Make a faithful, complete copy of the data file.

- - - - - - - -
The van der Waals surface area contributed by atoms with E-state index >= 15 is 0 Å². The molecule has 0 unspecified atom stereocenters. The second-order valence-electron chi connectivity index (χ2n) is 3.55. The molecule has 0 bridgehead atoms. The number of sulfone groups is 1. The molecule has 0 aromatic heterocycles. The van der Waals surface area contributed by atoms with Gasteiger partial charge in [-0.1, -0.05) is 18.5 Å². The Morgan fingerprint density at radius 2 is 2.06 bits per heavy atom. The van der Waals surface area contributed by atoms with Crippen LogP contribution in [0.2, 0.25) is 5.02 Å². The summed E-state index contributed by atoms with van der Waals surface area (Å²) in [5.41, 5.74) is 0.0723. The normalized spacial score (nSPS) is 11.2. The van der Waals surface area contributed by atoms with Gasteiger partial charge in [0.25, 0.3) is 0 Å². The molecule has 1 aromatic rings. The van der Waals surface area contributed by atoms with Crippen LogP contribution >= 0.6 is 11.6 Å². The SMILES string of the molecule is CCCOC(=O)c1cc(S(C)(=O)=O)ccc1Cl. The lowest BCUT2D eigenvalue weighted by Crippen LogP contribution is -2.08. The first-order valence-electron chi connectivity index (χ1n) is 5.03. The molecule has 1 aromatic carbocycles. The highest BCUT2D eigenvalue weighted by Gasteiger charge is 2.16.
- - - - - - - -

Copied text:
The van der Waals surface area contributed by atoms with E-state index >= 15 is 0 Å². The molecule has 0 unspecified atom stereocenters. The second-order valence-electron chi connectivity index (χ2n) is 3.55. The molecule has 0 bridgehead atoms. The number of sulfone groups is 1. The molecule has 0 aromatic heterocycles. The van der Waals surface area contributed by atoms with Gasteiger partial charge in [-0.1, -0.05) is 18.5 Å². The Morgan fingerprint density at radius 2 is 2.06 bits per heavy atom. The van der Waals surface area contributed by atoms with Crippen LogP contribution in [0.2, 0.25) is 5.02 Å². The summed E-state index contributed by atoms with van der Waals surface area (Å²) in [5.41, 5.74) is 0.0723. The normalized spacial score (nSPS) is 11.2. The van der Waals surface area contributed by atoms with Gasteiger partial charge in [0.25, 0.3) is 0 Å². The molecule has 1 aromatic rings. The van der Waals surface area contributed by atoms with Crippen LogP contribution >= 0.6 is 11.6 Å². The SMILES string of the molecule is CCCOC(=O)c1cc(S(C)(=O)=O)ccc1Cl. The lowest BCUT2D eigenvalue weighted by Crippen LogP contribution is -2.08. The first-order valence-electron chi connectivity index (χ1n) is 5.03. The molecule has 1 aromatic carbocycles. The highest BCUT2D eigenvalue weighted by Gasteiger charge is 2.16.